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This light-hearted Neil Simon comedy still provides consistent grins, thanks primarily to Simon's one-liners and the lovely performances by Marsha Mason and Jason Robards. This film also marked the film debut of Matthew Broderick, playing Mason's son. Leading man Sutherland's son, Keifer, also makes his film debut here, billed in the credits as a character named "Bill" but I have to confess that as many times as I have seen this film, I have never been able to spot him.



Keifer Sutherland plays one of Michael's friends at the beginning of the movie. Watch for him when Nora drops him off at school.

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Anders als die Andern [Different From The Others] (Richard Oswald, 1919)

LGBT soapbox drama that highlights the potential dangers of getting involved with Bolleks
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Almost famous for having nailed Madonna once



broken flowers - 2005


uncertainty is the word to sum up this movie
jarmusch showing his music repertoire with a nice ethiopian music
the typical jarmusch, unconcern about the plot, all about the details
jarmusch along side with his "teacher" wim wenders are masters on filming cars
i'd like to know how he filmed those first person car scenes



Birdbox 2019

Jordan Peele could take note on how tomake a premise for a horror movie mysterious enough to be intriguing but not not evasive. M. Night could also learn a thing or two about how to make a breeze into something truly menacing, Very enjoyable for me.

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Thanks for thinking of me Doc . I am a fan of folk music, as you know..I also saw this movie years ago, but to tell the truth it didn't leave much of an impression on me. Mostly forgettable - as you said, not one of Guest's best.

A film about folk music , more serious than this, that really impressed me when I saw it was Songcatcher. This movie explores Appalachian folk music, with a track list of some admired talented singers- including a bone chilling version of the old classic Barbara Allen by our esteemed Emmy Lou Harris. You don't even have to watch the entire movie if you choose , but here's one song by Emmy Lou- if you like, , take a listen...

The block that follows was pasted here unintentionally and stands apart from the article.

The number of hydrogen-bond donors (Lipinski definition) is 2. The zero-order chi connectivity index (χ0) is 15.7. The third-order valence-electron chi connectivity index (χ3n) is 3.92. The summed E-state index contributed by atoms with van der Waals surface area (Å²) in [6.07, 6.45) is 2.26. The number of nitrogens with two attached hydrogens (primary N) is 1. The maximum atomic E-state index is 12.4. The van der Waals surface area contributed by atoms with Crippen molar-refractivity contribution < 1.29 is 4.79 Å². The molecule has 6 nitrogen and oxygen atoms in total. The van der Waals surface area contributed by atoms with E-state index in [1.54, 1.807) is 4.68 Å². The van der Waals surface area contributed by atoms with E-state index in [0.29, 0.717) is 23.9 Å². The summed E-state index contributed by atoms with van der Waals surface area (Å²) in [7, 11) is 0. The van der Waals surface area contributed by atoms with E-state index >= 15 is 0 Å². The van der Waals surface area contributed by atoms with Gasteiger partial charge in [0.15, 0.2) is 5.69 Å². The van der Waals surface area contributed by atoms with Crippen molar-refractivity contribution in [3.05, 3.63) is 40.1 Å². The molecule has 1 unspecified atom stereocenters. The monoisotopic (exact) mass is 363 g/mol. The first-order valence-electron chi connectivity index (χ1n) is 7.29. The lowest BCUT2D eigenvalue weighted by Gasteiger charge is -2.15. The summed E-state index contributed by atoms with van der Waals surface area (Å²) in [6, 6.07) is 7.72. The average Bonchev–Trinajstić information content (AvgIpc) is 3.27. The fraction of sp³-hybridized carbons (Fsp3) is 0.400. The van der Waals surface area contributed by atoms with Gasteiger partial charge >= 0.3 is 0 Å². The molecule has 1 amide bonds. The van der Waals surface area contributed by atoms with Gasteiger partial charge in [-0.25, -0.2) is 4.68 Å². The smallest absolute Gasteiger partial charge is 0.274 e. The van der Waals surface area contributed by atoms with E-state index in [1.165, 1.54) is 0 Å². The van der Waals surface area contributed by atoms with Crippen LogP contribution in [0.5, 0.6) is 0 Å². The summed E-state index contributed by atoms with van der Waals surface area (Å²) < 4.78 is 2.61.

I did watch Songcatcher last night, and I really enjoyed most of the 15 or so songs, especially the Appalachian type mountain ballads. As a production, the movie itself was.... well, I'd rather not say.

I love many of the primitive styles, and I have recordings of some of the old music. It's interesting how some of the early Americana music morphed into many different styles: various country modes, blue grass, blues, cajun, zydeco, and so forth.

Re ELH: Emmy Lou Harris is probably my favorite female country singer, although I do have an affinity for Kitty Wells. Harris has a voice styling like nobody else. She can slide from one note to another much like a steel guitar or a trombone. I've often listened to her Together Again song 5-6 times in a row, although I actually prefer hers and Buck Owens' classic rendition with the stunning steel break by the great Tom Brumley.

It might interest you to know that I rarely pay attention to, or even hear, lyrics. Most often I have only the faintest notion of the song's exposition, and that is typically due to its title. Probably the reason for that is that I was an instrumentalist, and wasn't too concerned about what a singer was singing, except in terms of HOW they were singing it. So most vocal music I like is because of its style, and/or the performer who's singing it.

~Doc



broken flowers - 2005


uncertainty is the word to sum up this movie
jarmusch showing his music repertoire with a nice ethiopian music